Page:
“The Chinese market is very competitive, and young undergraduates are seeking to upgrade their global skill sets in order to work both in multinational companies... And private enterprises,” Roy says.

The might of the Chinese economy, which is set to surpass the US as the world's largest economy this year, means it is not just locals seeking a western-led business education.

China now attracts 8% of the 4.3 million globally mobile students, also closing the gap on the US, which has 11% of the world total, according to the Institute of International Education.

“Increasingly, people are realizing that there is – and will continue to be – a need to understand China’s business process,” Liansheng says.

But with such a huge increase in English language MBA programs, western schools risk damaging the Chinese market.

“The impact of foreign schools on the brand value of Chinese business schools is certainly a vital consideration for all involved,” says Liansheng. He thinks western schools are building their “brand equity” in China.

But accusations have also flown that US and European schools are setting up virtual shop windows to cash in on demand, rather than improve the Chinese education sector.

Liansheng admits that top western business schools could attract students away from incumbent Chinese schools, but considers the invasion an opportunity to strengthen Guanghua’s brand and global sights. 

He also points out that there are set-backs to launching such solo ventures: “Operating alone precludes the western business school from the numerous educational, cultural, and political advantages of being associated with a top Chinese educational institution.”

CEIBS in Shanghai, ranked in the top-20 within the global MBA Rankings, attracts large numbers of foreign MBA students, with about 35% coming from around 25 countries.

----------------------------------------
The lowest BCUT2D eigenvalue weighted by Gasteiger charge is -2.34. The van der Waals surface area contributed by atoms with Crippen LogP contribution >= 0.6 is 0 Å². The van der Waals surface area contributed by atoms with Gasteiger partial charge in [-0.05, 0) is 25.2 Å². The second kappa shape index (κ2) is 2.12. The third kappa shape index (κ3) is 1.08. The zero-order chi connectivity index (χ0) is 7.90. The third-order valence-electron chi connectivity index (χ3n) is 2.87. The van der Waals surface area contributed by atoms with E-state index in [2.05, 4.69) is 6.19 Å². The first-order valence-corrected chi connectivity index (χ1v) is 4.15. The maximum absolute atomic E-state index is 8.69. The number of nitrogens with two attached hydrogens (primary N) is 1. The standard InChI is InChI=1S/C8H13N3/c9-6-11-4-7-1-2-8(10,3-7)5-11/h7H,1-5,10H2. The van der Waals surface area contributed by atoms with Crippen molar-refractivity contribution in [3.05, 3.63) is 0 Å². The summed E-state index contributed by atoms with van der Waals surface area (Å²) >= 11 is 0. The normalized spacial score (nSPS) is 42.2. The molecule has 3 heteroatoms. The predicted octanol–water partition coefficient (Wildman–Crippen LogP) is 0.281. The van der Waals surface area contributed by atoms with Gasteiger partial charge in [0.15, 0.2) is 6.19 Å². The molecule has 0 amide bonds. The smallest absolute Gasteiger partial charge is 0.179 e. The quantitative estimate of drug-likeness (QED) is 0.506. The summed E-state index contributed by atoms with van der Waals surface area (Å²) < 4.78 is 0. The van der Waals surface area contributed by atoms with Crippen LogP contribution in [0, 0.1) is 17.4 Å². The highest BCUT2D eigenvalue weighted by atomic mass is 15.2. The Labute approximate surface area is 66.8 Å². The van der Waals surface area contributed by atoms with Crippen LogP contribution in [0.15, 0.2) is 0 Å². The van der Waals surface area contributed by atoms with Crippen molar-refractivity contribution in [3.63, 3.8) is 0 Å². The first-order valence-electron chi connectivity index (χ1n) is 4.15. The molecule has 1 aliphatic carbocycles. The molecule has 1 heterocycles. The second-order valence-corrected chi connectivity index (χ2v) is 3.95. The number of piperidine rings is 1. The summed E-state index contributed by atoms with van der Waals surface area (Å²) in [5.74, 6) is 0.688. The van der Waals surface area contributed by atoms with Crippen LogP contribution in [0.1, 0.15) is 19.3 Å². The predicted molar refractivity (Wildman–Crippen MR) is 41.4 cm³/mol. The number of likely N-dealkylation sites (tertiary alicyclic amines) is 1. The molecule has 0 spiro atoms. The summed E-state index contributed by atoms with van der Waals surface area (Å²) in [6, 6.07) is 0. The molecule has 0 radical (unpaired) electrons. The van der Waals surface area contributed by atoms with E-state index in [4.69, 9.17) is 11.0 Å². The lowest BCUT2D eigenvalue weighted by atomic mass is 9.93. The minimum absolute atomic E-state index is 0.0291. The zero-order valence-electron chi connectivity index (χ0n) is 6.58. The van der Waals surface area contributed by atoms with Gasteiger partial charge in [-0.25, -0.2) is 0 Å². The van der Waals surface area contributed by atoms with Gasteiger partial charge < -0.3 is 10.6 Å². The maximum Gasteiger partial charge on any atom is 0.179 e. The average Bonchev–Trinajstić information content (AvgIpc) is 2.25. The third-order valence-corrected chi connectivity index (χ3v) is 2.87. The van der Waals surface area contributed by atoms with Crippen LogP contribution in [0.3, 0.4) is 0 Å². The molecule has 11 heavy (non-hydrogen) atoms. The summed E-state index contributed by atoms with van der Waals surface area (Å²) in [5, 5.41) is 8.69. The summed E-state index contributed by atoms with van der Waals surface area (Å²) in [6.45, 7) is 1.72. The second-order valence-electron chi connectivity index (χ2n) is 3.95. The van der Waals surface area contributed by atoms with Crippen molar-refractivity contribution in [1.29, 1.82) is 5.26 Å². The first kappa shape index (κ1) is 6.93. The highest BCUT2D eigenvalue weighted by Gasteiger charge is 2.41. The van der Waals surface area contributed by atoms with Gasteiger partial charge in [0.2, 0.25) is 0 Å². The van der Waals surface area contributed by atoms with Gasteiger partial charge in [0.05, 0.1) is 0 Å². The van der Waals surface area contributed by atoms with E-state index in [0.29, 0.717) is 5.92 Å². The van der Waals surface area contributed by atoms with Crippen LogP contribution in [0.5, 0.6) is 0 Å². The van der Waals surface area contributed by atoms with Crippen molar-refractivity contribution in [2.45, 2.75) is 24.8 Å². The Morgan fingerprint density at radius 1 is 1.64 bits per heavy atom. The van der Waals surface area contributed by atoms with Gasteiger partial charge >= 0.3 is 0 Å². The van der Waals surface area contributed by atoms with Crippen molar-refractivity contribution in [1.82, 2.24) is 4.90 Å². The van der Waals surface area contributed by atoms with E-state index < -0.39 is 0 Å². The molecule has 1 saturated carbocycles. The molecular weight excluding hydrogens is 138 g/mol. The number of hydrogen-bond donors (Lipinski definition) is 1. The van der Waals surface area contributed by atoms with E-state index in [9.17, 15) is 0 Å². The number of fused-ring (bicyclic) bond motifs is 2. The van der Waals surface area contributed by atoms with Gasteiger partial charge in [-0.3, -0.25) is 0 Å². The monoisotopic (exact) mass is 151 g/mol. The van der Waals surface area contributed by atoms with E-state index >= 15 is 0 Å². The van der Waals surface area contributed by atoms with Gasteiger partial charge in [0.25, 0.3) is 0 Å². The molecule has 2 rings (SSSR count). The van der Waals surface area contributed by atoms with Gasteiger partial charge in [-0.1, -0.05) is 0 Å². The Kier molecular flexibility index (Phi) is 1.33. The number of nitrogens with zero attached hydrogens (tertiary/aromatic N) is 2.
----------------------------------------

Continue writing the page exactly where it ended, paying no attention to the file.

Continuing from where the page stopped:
Established 20 years ago by the Chinese government and the European Commission, it is perhaps a shining example of the growth of collaboration. Because of its international reputation, CEIBS is able to attract the best local candidates.

“Unlike slower paced western markets, students in China are fascinated by this country’s accelerated growth as well the as professional opportunities at their disposal,” quips Roy.

He is careful not to refer to CEIBS as a Chinese business school. “Rather, [we are] a global business school operating out of Shanghai. We are unique and wish to play on the collective strengths of our heritage,” Roy adds.

The Shanghai Advanced Institute of Finance is newer – it launched its MBA program in 2009 – but with over 300 MBA and EMBA students it is no minnow.

It attracts a large number of foreign candidates for these programs, with applications from internationals doubling in the past year, according to Gloria Wang, international affairs officer.

“It’s highly recognizable by the recruiters, as they believe the students have gained important insights into the local market,” she says.

Western-Chinese collaborations are buoyed by these strong hiring prospects. Western MBA candidates come to SAIF to find work in the local market.

“The strong economy in China, Shanghai in particular, has a positive effect on the employment rate,” says Gloria. “Nearly all our international students have anticipated working in Shanghai or Greater China, which is also what motivated them to study here.”

However, Liansheng says that top western business schools still represent an attractive opportunity for Chinese students to learn the details of western business practices.

“Having a mechanism through which students have access to multiple business perspectives is increasingly valuable and necessary,” he adds.

But the rapid westernisation of China’s business education market may represent a shift to a more open education sector.

“The education system in China is evolving and improving,” Roy says. “As China’s professionals become more global and have more choice, they are becoming more demanding, and so the local offering of programs will logically evolve.”

He believes top Asian schools will soon be looked at as the leaders, rather than followers, in the development of modern management techniques.

Liansheng says that the emergence of business school partnerships is having an impact, but he doesn’t see such a shift in China’s education market. “Things are rarely so definitive in China,” he adds.